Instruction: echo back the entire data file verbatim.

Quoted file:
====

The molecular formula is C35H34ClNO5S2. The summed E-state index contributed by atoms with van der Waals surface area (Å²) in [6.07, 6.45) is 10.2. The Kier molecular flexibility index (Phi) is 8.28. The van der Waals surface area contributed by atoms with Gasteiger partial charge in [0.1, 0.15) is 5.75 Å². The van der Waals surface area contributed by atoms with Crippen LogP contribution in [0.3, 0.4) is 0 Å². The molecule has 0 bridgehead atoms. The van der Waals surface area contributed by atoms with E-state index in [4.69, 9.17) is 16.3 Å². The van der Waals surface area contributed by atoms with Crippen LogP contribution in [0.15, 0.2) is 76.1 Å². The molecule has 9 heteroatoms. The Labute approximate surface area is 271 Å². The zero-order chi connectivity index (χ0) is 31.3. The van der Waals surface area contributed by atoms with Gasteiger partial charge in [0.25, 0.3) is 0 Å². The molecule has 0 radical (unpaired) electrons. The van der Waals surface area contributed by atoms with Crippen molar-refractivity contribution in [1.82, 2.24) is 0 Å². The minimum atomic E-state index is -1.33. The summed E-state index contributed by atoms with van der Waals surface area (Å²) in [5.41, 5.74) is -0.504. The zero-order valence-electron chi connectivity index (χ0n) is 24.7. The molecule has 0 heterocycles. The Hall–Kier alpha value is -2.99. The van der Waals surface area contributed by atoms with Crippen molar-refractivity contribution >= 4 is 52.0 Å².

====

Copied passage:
The molecular formula is C35H34ClNO5S2. The summed E-state index contributed by atoms with van der Waals surface area (Å²) in [6.07, 6.45) is 10.2. The Kier molecular flexibility index (Phi) is 8.28. The van der Waals surface area contributed by atoms with Gasteiger partial charge in [0.1, 0.15) is 5.75 Å². The van der Waals surface area contributed by atoms with Crippen LogP contribution in [0.3, 0.4) is 0 Å². The molecule has 0 bridgehead atoms. The van der Waals surface area contributed by atoms with E-state index in [4.69, 9.17) is 16.3 Å². The van der Waals surface area contributed by atoms with Crippen LogP contribution in [0.15, 0.2) is 76.1 Å². The molecule has 9 heteroatoms. The Labute approximate surface area is 271 Å². The zero-order chi connectivity index (χ0) is 31.3. The van der Waals surface area contributed by atoms with Gasteiger partial charge in [0.25, 0.3) is 0 Å². The molecule has 0 radical (unpaired) electrons. The van der Waals surface area contributed by atoms with Crippen molar-refractivity contribution in [1.82, 2.24) is 0 Å². The minimum atomic E-state index is -1.33. The summed E-state index contributed by atoms with van der Waals surface area (Å²) in [5.41, 5.74) is -0.504. The zero-order valence-electron chi connectivity index (χ0n) is 24.7. The molecule has 0 heterocycles. The Hall–Kier alpha value is -2.99. The van der Waals surface area contributed by atoms with Crippen molar-refractivity contribution >= 4 is 52.0 Å².